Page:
The healer that I need

[Chorus:]
Take me to the King
I don't have much to bring
My heart's torn to pieces
It's my offering

Lay me at the throne
Leave me there alone
To gaze upon Your glory
And to sing to You this song

Take me to the...

Lord we're in the way
We keep making mistakes
The glory's not for us
It's all for You

[Chorus:]
Take me to the King
I don't have much to bring
My heart's torn to pieces
It's my offering

Lay me at the throne
Leave me there alone
To gaze upon Your glory
And sing to You this song

Take me to the King [3x]






Wednesday, July 2, 2014

Happy 4th of July




My mom and dad were patriots.  My dad retired as a Lieutenant Colonel from the Air Force Reserve, where he served after the end of World War II. They loved the United States and always celebrated the 4th in some way.  When they were living in Redwood City, CA. and my dad was working at the weather bureau, they would go up to the flat roof of the building and watch the fireworks from there.  When he retired from the weather bureau they would attend the 4th of July parade in Redwood City.  At their home in Hornbook, CA. they would march in the parade representing the VFW.

Chris and I were fortunate to be able to spend a few 4ths with the folks.  One year, when our daughter was about 3, we viewed the fireworks from the roof of the weather bureau building with them.  I think that was my favorite 4th.  Another year, when the kids were older, we watched the parade.  It was crowded and we didn’t have much of a view.  But the funniest time we had with them was when we parked in the weeds outside of the Yreka City, CA stadium.  We could see a few colorful fireworks now and then, which reached higher than the fence.   We had a good view of the weeds however!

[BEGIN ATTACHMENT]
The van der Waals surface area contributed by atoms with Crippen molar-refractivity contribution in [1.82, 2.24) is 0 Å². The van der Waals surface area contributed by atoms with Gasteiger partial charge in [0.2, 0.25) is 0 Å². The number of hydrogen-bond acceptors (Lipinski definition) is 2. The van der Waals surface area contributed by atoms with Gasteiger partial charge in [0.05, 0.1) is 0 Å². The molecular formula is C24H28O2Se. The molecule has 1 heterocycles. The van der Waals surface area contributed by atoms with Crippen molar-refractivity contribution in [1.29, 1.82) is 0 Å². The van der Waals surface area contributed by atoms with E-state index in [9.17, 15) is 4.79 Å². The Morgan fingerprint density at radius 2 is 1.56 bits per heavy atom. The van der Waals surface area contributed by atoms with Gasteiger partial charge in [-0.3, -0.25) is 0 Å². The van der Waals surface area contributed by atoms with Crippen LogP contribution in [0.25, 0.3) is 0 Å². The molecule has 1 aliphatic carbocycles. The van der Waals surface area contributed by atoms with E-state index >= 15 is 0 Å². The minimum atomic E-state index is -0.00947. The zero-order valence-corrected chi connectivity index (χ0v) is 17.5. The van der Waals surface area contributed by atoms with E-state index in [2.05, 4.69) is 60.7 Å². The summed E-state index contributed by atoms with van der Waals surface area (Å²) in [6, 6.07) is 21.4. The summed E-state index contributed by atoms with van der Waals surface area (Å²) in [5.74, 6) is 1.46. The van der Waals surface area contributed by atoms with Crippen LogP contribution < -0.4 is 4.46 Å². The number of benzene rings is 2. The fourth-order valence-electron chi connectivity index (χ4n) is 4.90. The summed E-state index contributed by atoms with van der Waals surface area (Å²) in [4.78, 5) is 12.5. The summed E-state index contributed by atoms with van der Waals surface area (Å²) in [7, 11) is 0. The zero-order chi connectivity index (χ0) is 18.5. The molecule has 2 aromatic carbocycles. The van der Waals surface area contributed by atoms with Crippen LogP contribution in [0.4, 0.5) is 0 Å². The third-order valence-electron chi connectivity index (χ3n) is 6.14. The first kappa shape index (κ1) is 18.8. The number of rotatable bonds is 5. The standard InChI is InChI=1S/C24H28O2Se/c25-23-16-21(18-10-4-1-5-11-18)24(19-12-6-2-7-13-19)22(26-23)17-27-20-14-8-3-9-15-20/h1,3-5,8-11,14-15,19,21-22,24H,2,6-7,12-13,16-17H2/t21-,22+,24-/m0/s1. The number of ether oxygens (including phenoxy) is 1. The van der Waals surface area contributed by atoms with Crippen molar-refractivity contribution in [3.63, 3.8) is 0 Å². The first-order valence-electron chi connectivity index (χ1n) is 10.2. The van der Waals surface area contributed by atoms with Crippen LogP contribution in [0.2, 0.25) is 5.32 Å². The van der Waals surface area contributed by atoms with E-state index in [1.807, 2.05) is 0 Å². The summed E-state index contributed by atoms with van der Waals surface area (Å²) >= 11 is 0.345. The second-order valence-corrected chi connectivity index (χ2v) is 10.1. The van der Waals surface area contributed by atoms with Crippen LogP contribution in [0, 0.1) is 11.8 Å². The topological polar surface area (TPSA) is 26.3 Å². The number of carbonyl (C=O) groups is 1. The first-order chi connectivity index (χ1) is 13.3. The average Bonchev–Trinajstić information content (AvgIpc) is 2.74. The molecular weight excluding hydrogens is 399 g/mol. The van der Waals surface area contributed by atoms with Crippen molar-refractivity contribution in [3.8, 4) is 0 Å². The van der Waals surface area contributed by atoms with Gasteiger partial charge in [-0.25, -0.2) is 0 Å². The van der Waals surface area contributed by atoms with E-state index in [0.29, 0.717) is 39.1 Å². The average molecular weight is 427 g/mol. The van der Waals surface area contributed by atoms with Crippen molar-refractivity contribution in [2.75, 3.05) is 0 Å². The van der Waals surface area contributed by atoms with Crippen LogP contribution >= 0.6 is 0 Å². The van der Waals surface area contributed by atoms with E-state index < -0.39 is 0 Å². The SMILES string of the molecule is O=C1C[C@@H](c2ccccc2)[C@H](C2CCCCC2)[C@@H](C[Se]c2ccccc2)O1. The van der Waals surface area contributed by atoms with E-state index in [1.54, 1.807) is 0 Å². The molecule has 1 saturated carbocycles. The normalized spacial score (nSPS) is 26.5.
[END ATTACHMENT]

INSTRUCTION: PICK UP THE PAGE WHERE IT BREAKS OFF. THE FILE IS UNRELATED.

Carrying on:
Chris and I had some good and some funny memories of our 4ths after we were married.  When our daughter was 2 we were in Virginia visiting my high school classmate and her husband.  They graciously bought her some sparklers.  She loved the sparkles.

Then, when we were living in Spokane, WA during Expo ’74, fireworks would be set off every night when the exhibitions closed.  That year they had a fireworks show at Joe Albi stadium on the 4th for which we were able to get tickets.

In past years in Spokane there would be a fireworks display over Shadle Park on the north side of Spokane.  So expecting the fireworks as usual and especially to celebrate the 200-year birthday of our country in 1976, a crowd gathered in the park.  We spread out blankets and waited and waited and waited.  Nothing happened.  People began leaving.  Finally we gave up and went home.  We learned later that the fireworks had been set off over the weekend.  There was not one fireworks show in Spokane on July 4, 1976 in celebration of our country's bicentennial!

Another humorous occasion was in July of 1999.  I had planned to live in my son’s rental house in Spokane, while he and his roommates were away for the summer.  Meanwhile, Chris was going to sail to Tahiti on our 40’ sailboat with a couple of guys.  I hadn’t planned to see him until he had sailed on to Australia or wherever he decided to sail.  I was forwarding his satellite e-mails to a group of people who were interested in his adventures.  Suddenly, he sent me an e-mail that he was coming to Spokane from Tahiti, and that I should meet him at the airport.  When he arrived he said that we had to rush back to Tahiti so we could celebrate Bastille Day on July 14.  We hustled and arrived in Papeete on July 13.  On the 14th nothing happened.  I don’t know if it was the language barrier or what but it seems that they had celebrated a week or so earlier!

We had some good times celebrating the 4th with our Port Orchard cousins when they would cordially invite us for picnics.

Here is a blog which sums up the 4th of July for me:  
http://www.persecutionblog.com/2014/07/reflecting-on-america-on-independence-day.html


How do you celebrate the 4th?  What are your best memories?